Motivating children to make a difference
Leadership Institute starts students on community service
Instead of hanging out at the beach or going to the movies, 11-year-old Lianna Lieberman of Brookeville spent a week of her summer developing and participating in community service projects.
"I want to help people," she said. "It's just something I love to do."
Lieberman was one of 17 students who participated in the first Summer Leadership Institute run by Project Change, a nonprofit organization in Olney that provides safe and fun activities to engage youths in the community.
During the Leadership Institute, which took place at Sandy Spring Friends School July 20-24, the students participated in community service projects, made new friends and had an opportunity to plan their own service projects with the help of Project Change high school mentors and adult advisors.
Lieberman and her group developed a project to help the local Piscataway-Conoy Native American tribe gain formal recognition from the State of Maryland. The group was angry to learn that without recognition, tribe members cannot take advantage of state-run insurance programs for minorities and, as a result, many serious medical conditions have been left untreated.
"Animals can go extinct," Lieberman said. "Plants can go extinct. But people can't go extinct. It's not right."
Jason Cooper, 14, of Olney works as a counselor-in-training at Sandy Spring Friends Day Camp during the day and attended the Leadership Institute at night. He first joined Project Change as a student at Rosa Parks Middle School and decided to participate in the summer workshop because he enjoyed his previous experiences with the organization.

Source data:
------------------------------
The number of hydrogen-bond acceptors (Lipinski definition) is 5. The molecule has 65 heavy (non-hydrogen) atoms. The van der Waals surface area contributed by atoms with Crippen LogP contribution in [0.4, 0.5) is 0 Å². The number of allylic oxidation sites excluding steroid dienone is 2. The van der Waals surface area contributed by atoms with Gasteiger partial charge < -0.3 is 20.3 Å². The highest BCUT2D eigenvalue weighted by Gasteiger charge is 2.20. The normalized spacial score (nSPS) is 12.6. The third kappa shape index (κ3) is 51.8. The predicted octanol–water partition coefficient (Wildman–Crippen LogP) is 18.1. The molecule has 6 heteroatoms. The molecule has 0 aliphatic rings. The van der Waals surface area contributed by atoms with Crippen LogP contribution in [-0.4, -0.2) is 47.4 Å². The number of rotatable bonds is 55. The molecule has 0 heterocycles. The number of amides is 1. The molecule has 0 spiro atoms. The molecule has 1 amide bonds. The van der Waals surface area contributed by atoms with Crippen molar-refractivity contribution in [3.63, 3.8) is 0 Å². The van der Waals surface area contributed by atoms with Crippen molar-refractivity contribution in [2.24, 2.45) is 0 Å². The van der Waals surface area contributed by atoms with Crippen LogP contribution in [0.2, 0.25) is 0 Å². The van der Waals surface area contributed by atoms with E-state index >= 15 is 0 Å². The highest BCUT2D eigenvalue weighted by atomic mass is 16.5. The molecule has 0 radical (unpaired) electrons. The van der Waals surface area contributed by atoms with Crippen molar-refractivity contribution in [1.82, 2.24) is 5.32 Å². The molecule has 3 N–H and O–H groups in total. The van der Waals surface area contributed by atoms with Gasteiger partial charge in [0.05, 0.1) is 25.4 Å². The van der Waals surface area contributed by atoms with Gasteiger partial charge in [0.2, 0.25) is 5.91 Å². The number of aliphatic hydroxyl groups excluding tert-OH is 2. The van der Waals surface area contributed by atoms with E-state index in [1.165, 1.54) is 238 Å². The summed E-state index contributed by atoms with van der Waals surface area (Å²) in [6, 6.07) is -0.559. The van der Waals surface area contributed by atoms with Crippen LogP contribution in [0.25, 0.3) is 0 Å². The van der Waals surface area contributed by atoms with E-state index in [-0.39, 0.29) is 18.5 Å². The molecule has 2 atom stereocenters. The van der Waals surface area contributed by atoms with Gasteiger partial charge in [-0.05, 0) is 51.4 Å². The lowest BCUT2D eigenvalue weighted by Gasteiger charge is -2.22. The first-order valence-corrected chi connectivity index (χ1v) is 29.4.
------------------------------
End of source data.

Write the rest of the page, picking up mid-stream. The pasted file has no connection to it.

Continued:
He said he welcomed the chance to combine "multiple imaginations" for service projects after a few challenging attempts to come up with ideas by himself. Cooper also said the Leadership Institute shows adults that teens are smart and capable enough to make their world a better place.
"A lot of people don't think we have the capacity [to help]," he said.
After coming up with a topic, students spent time researching with their group and creating posters to present the projects to their parents on the last day. In addition to the Piscataway-Conoy tribe, students developed locally-focused projects on bullying prevention, the environment and illiteracy.
Audrey Partington of Olney, an adult advisor for Project Change, said the Leadership Institute was an opportunity for the students to work in groups, learn the importance of giving back to the community and develop leadership skills in "a very emotionally safe environment for them to say what they think."
Partington said she was surprised at how seriously they approached the Leadership Institute and planning the projects.
"They've just been very attentive," she said. "Nobody looking like they want to blow it off … this is somewhat like school in the middle of the summer, but we made it fun and they really enjoyed it."
In addition to developing their own service projects during the week, the students listened to a presentation by Rockville-based Manna Food Center on hunger statistics in Montgomery County. Then participants helped make 60 Smart Sacks – backpacks full of food – for elementary school students on school lunch programs. Manna gives the backpacks to students to take home over the weekend so they do not go hungry. The Leadership Institute participants also made 142 cards that will be sent to American servicemen and women.
Lieberman's mom, Ann Joy Lieberman, said her daughter is naturally drawn to community service and said the institute was a great way to channel her abundant energy into something positive.
"She's been so enthusiastic, and she actually enjoys meeting people," she said. "She has that motivation. I mean, I'm proud to be her mother."
The Leadership Institute, which Project Change hopes to continue next year, was partially based on programs developed by the Tiger Woods Foundation. The Carl M. Freeman Foundation, Sandy Spring Bank and the Montgomery General Hospital Foundation all supported the institute.